Mental conditioning techniques could be reinforced in an operational context. The topics, supported by the shift supervisor's experience, would reinforce the consequences of making fatal errors such as 'getting caught in a bad position.' It could complement field-scenario training, possibly long forgotten, such as how to safely approach vehicles or homes, and how to be vigilant about where they stand, how to knock on a door, and so on.
Fatal incidents validate the importance of ongoing tactical and mental conditioning training. Police officers face deadly threats as the horrific fatalities in Mayerthorpe, Alta., and more recently in Moncton, N.B., demonstrate. The IMIM introduced at the RCMP's training academy and made mandatory for all its police officers, is a significant step in managing risk.
Additionally, avoiding the consequences of fatal errors, maintaining the most appropriate levels of awareness and challenging personal myths are valuable constructs that are easily reinforced and highly effective when coupled with effective supervision and tactics.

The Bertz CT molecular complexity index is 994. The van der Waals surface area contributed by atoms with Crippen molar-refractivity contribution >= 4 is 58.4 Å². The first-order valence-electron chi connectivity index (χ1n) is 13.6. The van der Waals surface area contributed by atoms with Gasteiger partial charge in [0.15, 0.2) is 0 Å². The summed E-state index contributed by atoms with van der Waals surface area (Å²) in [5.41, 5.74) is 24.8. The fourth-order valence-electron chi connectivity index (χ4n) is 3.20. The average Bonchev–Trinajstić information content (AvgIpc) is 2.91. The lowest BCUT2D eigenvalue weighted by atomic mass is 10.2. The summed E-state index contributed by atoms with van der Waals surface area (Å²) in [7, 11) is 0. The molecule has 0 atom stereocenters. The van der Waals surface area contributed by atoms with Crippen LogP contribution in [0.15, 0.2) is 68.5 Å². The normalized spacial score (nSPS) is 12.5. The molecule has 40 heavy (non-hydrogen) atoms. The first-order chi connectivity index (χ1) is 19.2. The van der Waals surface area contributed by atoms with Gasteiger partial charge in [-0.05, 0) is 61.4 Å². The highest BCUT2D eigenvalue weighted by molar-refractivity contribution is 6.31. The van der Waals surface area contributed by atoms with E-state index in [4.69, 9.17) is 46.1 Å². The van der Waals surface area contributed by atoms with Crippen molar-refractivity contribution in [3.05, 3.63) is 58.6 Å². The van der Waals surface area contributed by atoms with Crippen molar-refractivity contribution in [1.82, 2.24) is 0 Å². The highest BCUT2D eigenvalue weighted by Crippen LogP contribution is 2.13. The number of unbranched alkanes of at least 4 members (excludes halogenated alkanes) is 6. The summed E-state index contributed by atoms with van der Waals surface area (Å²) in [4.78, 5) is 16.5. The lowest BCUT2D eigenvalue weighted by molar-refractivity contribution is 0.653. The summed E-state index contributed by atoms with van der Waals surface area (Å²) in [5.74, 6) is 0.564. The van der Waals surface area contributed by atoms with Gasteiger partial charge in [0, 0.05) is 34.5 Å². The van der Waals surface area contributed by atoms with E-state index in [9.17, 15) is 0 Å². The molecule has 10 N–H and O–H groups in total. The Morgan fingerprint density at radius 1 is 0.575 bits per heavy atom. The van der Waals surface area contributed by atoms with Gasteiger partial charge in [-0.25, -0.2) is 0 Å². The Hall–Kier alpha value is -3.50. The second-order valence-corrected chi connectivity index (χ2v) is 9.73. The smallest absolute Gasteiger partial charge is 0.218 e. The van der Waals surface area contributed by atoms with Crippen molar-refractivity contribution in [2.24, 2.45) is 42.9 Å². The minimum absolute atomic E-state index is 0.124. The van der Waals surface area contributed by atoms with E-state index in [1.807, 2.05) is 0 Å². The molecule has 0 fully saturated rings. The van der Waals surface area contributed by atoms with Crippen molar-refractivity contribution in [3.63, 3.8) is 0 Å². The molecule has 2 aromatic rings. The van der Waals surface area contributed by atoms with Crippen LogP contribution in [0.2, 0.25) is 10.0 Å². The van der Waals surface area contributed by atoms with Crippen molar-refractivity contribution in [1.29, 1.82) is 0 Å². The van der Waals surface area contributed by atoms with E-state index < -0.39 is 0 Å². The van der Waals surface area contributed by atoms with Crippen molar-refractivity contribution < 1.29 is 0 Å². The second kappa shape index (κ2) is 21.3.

John Walker has researched, designed and delivered operational and managerial programs for Canadian and international police agencies. His topics include stress and trauma management within hostage negotiation, ERT training and crisis intervention.
1 Kohl, Tom. Staying Alive on the Job - A Survival Guide for Peace Officers, The California Newhall Incident.
2 Remsberg, Charles. Tactical Edge: Surviving High-Risk Patrol. Calibre Press, 1985.
With contributions from A/Commr. Frank Richter (Ret.), S/Sgt. Bill Shumborski (Ret.) and Sgt. Jean Caron (Ret.).